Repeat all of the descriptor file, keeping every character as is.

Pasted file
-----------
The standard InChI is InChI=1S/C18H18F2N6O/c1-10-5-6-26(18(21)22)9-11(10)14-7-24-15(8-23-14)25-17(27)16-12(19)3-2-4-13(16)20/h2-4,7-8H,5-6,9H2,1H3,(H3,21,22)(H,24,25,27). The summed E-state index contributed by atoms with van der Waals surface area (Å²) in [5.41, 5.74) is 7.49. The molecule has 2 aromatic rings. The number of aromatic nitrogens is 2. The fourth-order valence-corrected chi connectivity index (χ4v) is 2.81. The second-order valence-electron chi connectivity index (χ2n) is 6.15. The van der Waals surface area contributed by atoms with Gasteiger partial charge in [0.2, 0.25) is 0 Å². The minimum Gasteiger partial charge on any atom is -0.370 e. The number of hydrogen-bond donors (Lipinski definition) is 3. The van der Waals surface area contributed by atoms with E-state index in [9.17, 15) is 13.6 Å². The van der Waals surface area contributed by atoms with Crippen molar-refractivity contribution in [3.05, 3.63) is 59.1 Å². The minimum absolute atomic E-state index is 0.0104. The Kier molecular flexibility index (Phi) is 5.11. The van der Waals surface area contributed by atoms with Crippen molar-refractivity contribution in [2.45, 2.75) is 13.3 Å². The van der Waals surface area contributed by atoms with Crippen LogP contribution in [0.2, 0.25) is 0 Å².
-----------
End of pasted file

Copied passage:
The standard InChI is InChI=1S/C18H18F2N6O/c1-10-5-6-26(18(21)22)9-11(10)14-7-24-15(8-23-14)25-17(27)16-12(19)3-2-4-13(16)20/h2-4,7-8H,5-6,9H2,1H3,(H3,21,22)(H,24,25,27). The summed E-state index contributed by atoms with van der Waals surface area (Å²) in [5.41, 5.74) is 7.49. The molecule has 2 aromatic rings. The number of aromatic nitrogens is 2. The fourth-order valence-corrected chi connectivity index (χ4v) is 2.81. The second-order valence-electron chi connectivity index (χ2n) is 6.15. The van der Waals surface area contributed by atoms with Gasteiger partial charge in [0.2, 0.25) is 0 Å². The minimum Gasteiger partial charge on any atom is -0.370 e. The number of hydrogen-bond donors (Lipinski definition) is 3. The van der Waals surface area contributed by atoms with E-state index in [9.17, 15) is 13.6 Å². The van der Waals surface area contributed by atoms with Crippen molar-refractivity contribution in [3.05, 3.63) is 59.1 Å². The minimum absolute atomic E-state index is 0.0104. The Kier molecular flexibility index (Phi) is 5.11. The van der Waals surface area contributed by atoms with Crippen molar-refractivity contribution in [2.45, 2.75) is 13.3 Å². The van der Waals surface area contributed by atoms with Crippen LogP contribution in [0.2, 0.25) is 0 Å².